I got really nervous as the wind blew and the second deuce sudden deaths kept piling up. Finally I had a bit of a meltdown and missed a bunch of easy shots. As soon as the match was over the nervousness was immediately gone.
I know many figures in sports who absolutely hate to lose. Don Shula comes to mind. His daughter said the family kept their distance from him after a Miami Dolphin loss because he took it so hard. Is it necessary to hate losing to be a winner? I think that the process of wallowing over a loss is similar to being obsessed by a previous point while playing a match. If I am thinking about something that already happened, I cannot possibly concentrate on what I’m supposed to be doing at the moment.
After I lose a match, particularly if I lose due to a meltdown, I think about the improvements I need to win next time and then come up with a plan to make these improvements. Here is my current plan: do the nervousness affirmation again, mentally rehearse thinking about where I want the ball to land instead of thinking about technique, mentally rehearse taking my time to hit a solid return of a soft second serve.
Next, I lift my head up out of the puddle I am wallowing in and write down the things I did well because there are probably a lot of them.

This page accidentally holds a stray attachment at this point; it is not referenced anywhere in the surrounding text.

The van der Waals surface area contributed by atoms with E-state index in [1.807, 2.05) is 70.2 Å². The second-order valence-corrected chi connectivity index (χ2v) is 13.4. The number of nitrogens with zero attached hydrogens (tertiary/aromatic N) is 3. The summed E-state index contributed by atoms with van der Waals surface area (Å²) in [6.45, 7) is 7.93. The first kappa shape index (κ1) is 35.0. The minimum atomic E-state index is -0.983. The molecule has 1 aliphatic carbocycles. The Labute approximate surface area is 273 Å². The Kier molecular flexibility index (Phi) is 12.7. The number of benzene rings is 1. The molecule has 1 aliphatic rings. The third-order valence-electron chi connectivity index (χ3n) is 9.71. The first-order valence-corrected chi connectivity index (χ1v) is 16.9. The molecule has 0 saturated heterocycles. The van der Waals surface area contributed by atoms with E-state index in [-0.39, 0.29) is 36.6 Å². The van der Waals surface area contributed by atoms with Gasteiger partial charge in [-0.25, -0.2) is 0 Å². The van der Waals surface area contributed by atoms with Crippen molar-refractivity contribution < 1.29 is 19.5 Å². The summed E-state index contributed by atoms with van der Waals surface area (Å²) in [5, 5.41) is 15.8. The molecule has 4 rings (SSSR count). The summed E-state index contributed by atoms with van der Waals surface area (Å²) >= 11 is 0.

I considered jumping into a sty with a bunch of pigs and wallowing to my heart’s content. Completely exhausting an emotional response is a good way to get past it and the silliness of wallowing would probably become very apparent to me.
Practice and Competition Report: I started league play today, we play one set of doubles and one set of singles: 7-6 (7-4), 5-7
1. looking for a solution to getting nervous. Possible solution: use the directive affirmation for nervousness again. Obviously it didn’t work the first time.
2. looking for a solution to the problem of losing my stroke during a match. Possible solution: clear my mind of any strategy for the time being and think only about where I want the ball to land when I hit it.
3. looking for a solution to rushing the return of my opponent’s soft second serve. When I rush this shot, the ball ends up in the net or somewhere else it shouldn’t go.
1. I had only one double fault at a time when the wind blew and the sun was directly overhead.
2. My reactions were very good, I flicked my racket out there and caught a good number of balls cleanly. I also ran down a lot of balls.
3. I realized that I just had to keep the ball in the court instead of going for a lot of winners because my opponent was making enough mistakes without my help.